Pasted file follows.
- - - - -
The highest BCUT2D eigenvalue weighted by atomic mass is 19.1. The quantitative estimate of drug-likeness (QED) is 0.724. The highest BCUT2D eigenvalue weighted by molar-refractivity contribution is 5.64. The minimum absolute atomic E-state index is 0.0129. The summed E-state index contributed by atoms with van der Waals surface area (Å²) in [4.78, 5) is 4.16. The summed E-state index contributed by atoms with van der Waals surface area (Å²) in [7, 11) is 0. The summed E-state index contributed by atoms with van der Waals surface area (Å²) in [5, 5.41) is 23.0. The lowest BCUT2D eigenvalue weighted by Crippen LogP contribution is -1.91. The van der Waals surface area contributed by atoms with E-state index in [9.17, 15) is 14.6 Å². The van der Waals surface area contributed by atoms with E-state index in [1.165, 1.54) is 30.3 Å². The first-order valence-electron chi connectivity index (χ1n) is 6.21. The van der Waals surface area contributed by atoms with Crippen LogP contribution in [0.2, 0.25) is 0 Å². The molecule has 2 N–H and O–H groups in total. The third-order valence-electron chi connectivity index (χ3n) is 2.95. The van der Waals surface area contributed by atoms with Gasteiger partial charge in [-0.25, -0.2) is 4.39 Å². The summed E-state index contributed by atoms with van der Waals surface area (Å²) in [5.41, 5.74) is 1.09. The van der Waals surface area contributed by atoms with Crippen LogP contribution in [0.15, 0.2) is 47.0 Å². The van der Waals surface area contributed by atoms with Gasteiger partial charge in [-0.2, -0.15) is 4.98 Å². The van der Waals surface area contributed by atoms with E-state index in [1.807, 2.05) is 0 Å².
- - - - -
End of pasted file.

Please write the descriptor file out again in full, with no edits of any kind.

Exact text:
The highest BCUT2D eigenvalue weighted by atomic mass is 19.1. The quantitative estimate of drug-likeness (QED) is 0.724. The highest BCUT2D eigenvalue weighted by molar-refractivity contribution is 5.64. The minimum absolute atomic E-state index is 0.0129. The summed E-state index contributed by atoms with van der Waals surface area (Å²) in [4.78, 5) is 4.16. The summed E-state index contributed by atoms with van der Waals surface area (Å²) in [7, 11) is 0. The summed E-state index contributed by atoms with van der Waals surface area (Å²) in [5, 5.41) is 23.0. The lowest BCUT2D eigenvalue weighted by Crippen LogP contribution is -1.91. The van der Waals surface area contributed by atoms with E-state index in [9.17, 15) is 14.6 Å². The van der Waals surface area contributed by atoms with E-state index in [1.165, 1.54) is 30.3 Å². The first-order valence-electron chi connectivity index (χ1n) is 6.21. The van der Waals surface area contributed by atoms with Crippen LogP contribution in [0.2, 0.25) is 0 Å². The molecule has 2 N–H and O–H groups in total. The third-order valence-electron chi connectivity index (χ3n) is 2.95. The van der Waals surface area contributed by atoms with Gasteiger partial charge in [-0.25, -0.2) is 4.39 Å². The summed E-state index contributed by atoms with van der Waals surface area (Å²) in [5.41, 5.74) is 1.09. The van der Waals surface area contributed by atoms with Crippen LogP contribution in [0.15, 0.2) is 47.0 Å². The van der Waals surface area contributed by atoms with Gasteiger partial charge in [-0.2, -0.15) is 4.98 Å². The van der Waals surface area contributed by atoms with E-state index in [1.807, 2.05) is 0 Å².